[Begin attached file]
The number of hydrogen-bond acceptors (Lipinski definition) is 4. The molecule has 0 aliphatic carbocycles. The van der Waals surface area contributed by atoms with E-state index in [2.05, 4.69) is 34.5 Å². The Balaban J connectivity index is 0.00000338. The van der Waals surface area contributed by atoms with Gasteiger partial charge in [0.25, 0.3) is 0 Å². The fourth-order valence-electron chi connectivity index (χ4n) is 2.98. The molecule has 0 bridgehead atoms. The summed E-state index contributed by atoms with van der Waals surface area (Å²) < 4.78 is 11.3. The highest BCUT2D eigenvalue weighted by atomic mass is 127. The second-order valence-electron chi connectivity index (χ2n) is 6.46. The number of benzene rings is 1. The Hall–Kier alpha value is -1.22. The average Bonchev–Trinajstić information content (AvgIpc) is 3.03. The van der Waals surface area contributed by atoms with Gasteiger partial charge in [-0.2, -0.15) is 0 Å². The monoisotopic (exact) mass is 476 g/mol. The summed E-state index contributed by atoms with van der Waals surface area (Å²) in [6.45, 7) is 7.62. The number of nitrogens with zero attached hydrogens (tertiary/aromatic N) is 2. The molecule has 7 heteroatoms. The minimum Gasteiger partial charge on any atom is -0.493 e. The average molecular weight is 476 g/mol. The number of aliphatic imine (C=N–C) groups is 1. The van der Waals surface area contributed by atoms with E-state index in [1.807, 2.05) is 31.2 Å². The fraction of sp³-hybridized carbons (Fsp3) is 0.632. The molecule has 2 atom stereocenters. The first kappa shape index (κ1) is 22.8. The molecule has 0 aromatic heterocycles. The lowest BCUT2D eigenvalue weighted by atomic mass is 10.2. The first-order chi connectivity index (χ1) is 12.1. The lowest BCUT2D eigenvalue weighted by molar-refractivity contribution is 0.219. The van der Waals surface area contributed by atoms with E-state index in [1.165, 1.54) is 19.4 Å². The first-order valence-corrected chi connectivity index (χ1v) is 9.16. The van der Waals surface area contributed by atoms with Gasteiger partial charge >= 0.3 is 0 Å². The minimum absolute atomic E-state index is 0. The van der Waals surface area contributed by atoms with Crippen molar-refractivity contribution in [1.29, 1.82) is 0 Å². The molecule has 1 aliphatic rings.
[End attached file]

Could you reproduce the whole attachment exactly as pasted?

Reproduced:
The number of hydrogen-bond acceptors (Lipinski definition) is 4. The molecule has 0 aliphatic carbocycles. The van der Waals surface area contributed by atoms with E-state index in [2.05, 4.69) is 34.5 Å². The Balaban J connectivity index is 0.00000338. The van der Waals surface area contributed by atoms with Gasteiger partial charge in [0.25, 0.3) is 0 Å². The fourth-order valence-electron chi connectivity index (χ4n) is 2.98. The molecule has 0 bridgehead atoms. The summed E-state index contributed by atoms with van der Waals surface area (Å²) < 4.78 is 11.3. The highest BCUT2D eigenvalue weighted by atomic mass is 127. The second-order valence-electron chi connectivity index (χ2n) is 6.46. The number of benzene rings is 1. The Hall–Kier alpha value is -1.22. The average Bonchev–Trinajstić information content (AvgIpc) is 3.03. The van der Waals surface area contributed by atoms with Gasteiger partial charge in [-0.2, -0.15) is 0 Å². The monoisotopic (exact) mass is 476 g/mol. The summed E-state index contributed by atoms with van der Waals surface area (Å²) in [6.45, 7) is 7.62. The number of nitrogens with zero attached hydrogens (tertiary/aromatic N) is 2. The molecule has 7 heteroatoms. The minimum Gasteiger partial charge on any atom is -0.493 e. The average molecular weight is 476 g/mol. The number of aliphatic imine (C=N–C) groups is 1. The van der Waals surface area contributed by atoms with E-state index in [1.807, 2.05) is 31.2 Å². The fraction of sp³-hybridized carbons (Fsp3) is 0.632. The molecule has 2 atom stereocenters. The first kappa shape index (κ1) is 22.8. The molecule has 0 aromatic heterocycles. The lowest BCUT2D eigenvalue weighted by atomic mass is 10.2. The first-order chi connectivity index (χ1) is 12.1. The lowest BCUT2D eigenvalue weighted by molar-refractivity contribution is 0.219. The van der Waals surface area contributed by atoms with E-state index in [1.165, 1.54) is 19.4 Å². The first-order valence-corrected chi connectivity index (χ1v) is 9.16. The van der Waals surface area contributed by atoms with Gasteiger partial charge >= 0.3 is 0 Å². The minimum absolute atomic E-state index is 0. The van der Waals surface area contributed by atoms with Crippen molar-refractivity contribution in [1.29, 1.82) is 0 Å². The molecule has 1 aliphatic rings.